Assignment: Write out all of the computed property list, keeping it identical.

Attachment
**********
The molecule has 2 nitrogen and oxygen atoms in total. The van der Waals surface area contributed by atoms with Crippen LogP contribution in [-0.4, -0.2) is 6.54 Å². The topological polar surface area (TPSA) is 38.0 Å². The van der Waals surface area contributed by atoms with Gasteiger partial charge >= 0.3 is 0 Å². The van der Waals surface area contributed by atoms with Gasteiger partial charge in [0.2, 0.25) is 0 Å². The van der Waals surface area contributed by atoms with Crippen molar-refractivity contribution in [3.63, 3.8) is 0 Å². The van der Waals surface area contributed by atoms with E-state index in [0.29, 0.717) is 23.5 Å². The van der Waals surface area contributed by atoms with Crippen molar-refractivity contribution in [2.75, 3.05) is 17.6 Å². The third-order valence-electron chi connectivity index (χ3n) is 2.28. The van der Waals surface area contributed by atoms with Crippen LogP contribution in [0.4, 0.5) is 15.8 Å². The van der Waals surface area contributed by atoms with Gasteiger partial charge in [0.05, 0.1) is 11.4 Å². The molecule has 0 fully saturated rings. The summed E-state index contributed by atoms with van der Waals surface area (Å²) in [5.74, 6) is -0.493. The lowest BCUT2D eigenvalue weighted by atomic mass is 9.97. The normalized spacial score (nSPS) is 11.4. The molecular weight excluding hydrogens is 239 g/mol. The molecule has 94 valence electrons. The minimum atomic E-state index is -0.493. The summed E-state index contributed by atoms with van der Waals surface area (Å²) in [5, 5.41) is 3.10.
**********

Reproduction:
The molecule has 2 nitrogen and oxygen atoms in total. The van der Waals surface area contributed by atoms with Crippen LogP contribution in [-0.4, -0.2) is 6.54 Å². The topological polar surface area (TPSA) is 38.0 Å². The van der Waals surface area contributed by atoms with Gasteiger partial charge >= 0.3 is 0 Å². The van der Waals surface area contributed by atoms with Gasteiger partial charge in [0.2, 0.25) is 0 Å². The van der Waals surface area contributed by atoms with Crippen molar-refractivity contribution in [3.63, 3.8) is 0 Å². The van der Waals surface area contributed by atoms with E-state index in [0.29, 0.717) is 23.5 Å². The van der Waals surface area contributed by atoms with Crippen molar-refractivity contribution in [2.75, 3.05) is 17.6 Å². The third-order valence-electron chi connectivity index (χ3n) is 2.28. The van der Waals surface area contributed by atoms with Crippen LogP contribution in [0.4, 0.5) is 15.8 Å². The van der Waals surface area contributed by atoms with Gasteiger partial charge in [0.05, 0.1) is 11.4 Å². The molecule has 0 fully saturated rings. The summed E-state index contributed by atoms with van der Waals surface area (Å²) in [5.74, 6) is -0.493. The lowest BCUT2D eigenvalue weighted by atomic mass is 9.97. The normalized spacial score (nSPS) is 11.4. The molecular weight excluding hydrogens is 239 g/mol. The molecule has 94 valence electrons. The minimum atomic E-state index is -0.493. The summed E-state index contributed by atoms with van der Waals surface area (Å²) in [5, 5.41) is 3.10.